Kahn herself talked about the experience of becoming close to several of her subjects, specifically recalling the death of a man named Robert.
Mayra Kattar is a transgender from El Salvador who has lived with HIV for 18 years.
Two of Subiranas’ subjects who were on hand for the event urged everyone to keep the discussion alive, especially because HIV/AIDS has receded as an immediate health crisis, with antiretroviral therapy extending the lives of patients by years, if not decades. But while more than 6.5 million people now receive life-saving treatment, 7.6 million still have no access to it, according to the United Nations, which also notes that in 2010 alone, 1.8 million people died of AIDS-related illnesses, and there were 2.7 million new HIV infections.
Subiranas’ subjects agreed that if it weren’t for the conference in Washington, nobody would have been talking about the disease.
“It normally isn’t like this,” one said.
“I’ve gone through all the wars and am still fighting the war on AIDS that everyone forgot,” the other added.
The discussion also touched on the lingering stigma that HIV/AIDS patients still face in the general public. Kahn noted that it took months before one man let her photograph him because he was afraid of revealing his identity.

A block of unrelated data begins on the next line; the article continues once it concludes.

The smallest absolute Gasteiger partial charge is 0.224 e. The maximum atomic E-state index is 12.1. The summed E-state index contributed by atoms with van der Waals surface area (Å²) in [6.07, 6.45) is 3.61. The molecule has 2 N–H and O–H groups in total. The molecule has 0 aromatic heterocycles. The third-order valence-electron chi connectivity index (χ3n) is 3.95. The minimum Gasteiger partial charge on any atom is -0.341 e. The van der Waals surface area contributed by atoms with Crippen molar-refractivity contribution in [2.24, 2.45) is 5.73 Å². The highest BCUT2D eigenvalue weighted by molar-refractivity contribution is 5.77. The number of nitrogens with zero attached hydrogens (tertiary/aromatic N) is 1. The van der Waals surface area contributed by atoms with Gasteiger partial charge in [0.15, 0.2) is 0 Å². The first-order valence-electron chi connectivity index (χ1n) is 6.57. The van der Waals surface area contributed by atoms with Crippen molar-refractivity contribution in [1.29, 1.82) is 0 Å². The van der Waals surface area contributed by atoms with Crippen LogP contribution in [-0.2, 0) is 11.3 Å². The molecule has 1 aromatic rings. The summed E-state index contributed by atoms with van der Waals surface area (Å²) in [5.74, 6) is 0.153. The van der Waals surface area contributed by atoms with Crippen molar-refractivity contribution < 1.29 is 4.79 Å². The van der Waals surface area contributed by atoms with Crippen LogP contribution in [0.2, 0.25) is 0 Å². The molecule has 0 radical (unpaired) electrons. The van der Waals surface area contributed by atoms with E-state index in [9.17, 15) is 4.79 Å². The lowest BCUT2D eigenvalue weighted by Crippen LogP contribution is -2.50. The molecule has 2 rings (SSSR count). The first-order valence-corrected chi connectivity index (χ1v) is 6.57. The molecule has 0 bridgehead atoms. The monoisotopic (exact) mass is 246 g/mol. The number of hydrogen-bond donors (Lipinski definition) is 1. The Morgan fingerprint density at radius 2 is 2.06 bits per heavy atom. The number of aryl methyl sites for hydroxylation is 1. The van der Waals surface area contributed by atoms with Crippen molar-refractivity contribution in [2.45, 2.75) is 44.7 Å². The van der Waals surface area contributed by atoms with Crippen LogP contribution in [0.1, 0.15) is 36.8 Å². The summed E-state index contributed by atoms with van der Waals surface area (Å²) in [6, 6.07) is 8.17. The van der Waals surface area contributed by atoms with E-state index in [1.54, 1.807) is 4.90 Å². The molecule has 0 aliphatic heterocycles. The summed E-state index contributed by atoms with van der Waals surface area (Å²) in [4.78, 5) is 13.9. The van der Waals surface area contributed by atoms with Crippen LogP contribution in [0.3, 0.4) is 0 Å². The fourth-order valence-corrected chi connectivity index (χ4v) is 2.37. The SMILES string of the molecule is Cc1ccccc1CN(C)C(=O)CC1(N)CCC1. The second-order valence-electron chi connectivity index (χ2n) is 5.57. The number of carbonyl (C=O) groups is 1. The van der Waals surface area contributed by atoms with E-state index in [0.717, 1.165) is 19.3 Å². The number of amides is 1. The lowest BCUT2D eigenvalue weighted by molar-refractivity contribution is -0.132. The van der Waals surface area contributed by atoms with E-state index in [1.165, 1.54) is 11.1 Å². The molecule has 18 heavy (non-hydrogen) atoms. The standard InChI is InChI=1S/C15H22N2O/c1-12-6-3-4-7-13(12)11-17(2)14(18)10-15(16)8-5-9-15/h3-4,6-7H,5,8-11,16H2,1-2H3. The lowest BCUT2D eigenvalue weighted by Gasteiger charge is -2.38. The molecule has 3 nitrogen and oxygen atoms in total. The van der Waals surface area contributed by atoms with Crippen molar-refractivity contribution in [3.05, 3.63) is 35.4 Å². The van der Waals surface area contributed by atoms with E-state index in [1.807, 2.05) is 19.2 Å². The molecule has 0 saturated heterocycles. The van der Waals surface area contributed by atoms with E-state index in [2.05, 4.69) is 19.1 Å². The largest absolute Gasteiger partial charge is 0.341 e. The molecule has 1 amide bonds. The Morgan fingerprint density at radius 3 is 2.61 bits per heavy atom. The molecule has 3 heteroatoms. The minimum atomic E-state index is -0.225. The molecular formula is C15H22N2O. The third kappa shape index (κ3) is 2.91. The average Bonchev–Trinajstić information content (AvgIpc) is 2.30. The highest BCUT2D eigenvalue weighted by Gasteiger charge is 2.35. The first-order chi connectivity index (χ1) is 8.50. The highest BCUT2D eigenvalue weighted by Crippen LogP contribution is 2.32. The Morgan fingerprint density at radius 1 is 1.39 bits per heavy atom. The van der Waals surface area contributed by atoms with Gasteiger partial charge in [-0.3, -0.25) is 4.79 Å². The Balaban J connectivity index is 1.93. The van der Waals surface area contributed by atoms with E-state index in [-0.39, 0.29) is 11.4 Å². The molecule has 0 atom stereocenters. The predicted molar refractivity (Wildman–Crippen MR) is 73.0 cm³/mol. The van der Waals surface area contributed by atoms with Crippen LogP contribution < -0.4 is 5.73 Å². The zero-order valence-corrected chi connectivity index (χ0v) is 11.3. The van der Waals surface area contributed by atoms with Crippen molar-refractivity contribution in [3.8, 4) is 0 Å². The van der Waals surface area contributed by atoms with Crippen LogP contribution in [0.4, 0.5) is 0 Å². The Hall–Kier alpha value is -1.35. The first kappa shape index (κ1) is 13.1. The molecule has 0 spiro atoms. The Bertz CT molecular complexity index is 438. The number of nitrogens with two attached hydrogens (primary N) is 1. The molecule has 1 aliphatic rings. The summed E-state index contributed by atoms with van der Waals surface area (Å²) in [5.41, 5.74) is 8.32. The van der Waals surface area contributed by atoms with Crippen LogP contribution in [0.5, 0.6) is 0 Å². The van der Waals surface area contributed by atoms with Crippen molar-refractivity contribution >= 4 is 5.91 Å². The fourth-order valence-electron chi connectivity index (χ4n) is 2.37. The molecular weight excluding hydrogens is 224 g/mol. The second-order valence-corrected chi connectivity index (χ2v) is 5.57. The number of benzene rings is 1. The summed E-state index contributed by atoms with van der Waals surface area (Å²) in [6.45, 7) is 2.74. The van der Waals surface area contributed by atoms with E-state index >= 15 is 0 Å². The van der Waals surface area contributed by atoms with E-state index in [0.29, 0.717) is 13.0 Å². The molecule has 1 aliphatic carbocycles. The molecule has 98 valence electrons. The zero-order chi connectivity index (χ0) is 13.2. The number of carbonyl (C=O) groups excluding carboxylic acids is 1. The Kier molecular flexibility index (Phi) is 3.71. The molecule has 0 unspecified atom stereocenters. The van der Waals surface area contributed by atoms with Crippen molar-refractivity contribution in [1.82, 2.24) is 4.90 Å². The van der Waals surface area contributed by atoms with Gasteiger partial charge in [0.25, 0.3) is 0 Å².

The two HIV/AIDS patients from Subiranas’ series echoed a similar message and called on those living with the disease to “come out of the closet” to fight stereotypes and fears.
“I’m not dying,” one said. “I’m healthy. I’m living a normal life.”
The panel and audience members agreed that the media should do more to publicize the face of HIV/AIDS and to adapt the message to platforms that will reach younger generations. Some participants expressed concern that despite decades of medical advances and social progress, not enough was being done to teach prevention among young people.
The importance of prevention and education for young people was a point that U.S. Secretary of State Hillary Clinton made in her keynote speech for the AIDS Conference at the Washington Convention Center, where she called for a “historic goal: creating an AIDS-free generation.”
“It is a time when, first of all, virtually no child anywhere will be born with the virus,” she said in defining what an AIDS-free generation would entail. “Secondly, as children and teenagers become adults, they will be at significantly lower risk of ever becoming infected than they would be today no matter where they are living. And third, if someone does acquire HIV, they will have access to treatment that helps prevent them from developing AIDS and passing the virus on to others,” she said.
“So yes, HIV may be with us into the future until we finally achieve a cure, a vaccine, but the disease that HIV causes need not be with us.”
In addition to “Lives in 16k+” at the Spanish Embassy, the Israeli Embassy held a discussion on AIDS in Africa (see related story) and the Embassy of Argentina is hosting the exhibit “United Colors of HIV” showcasing artist Fabián H. Ríos Rubino, whose work will be on display until Sept. 14.
About the Author
Ryan Schuessler is an editorial intern for The Washington Diplomat.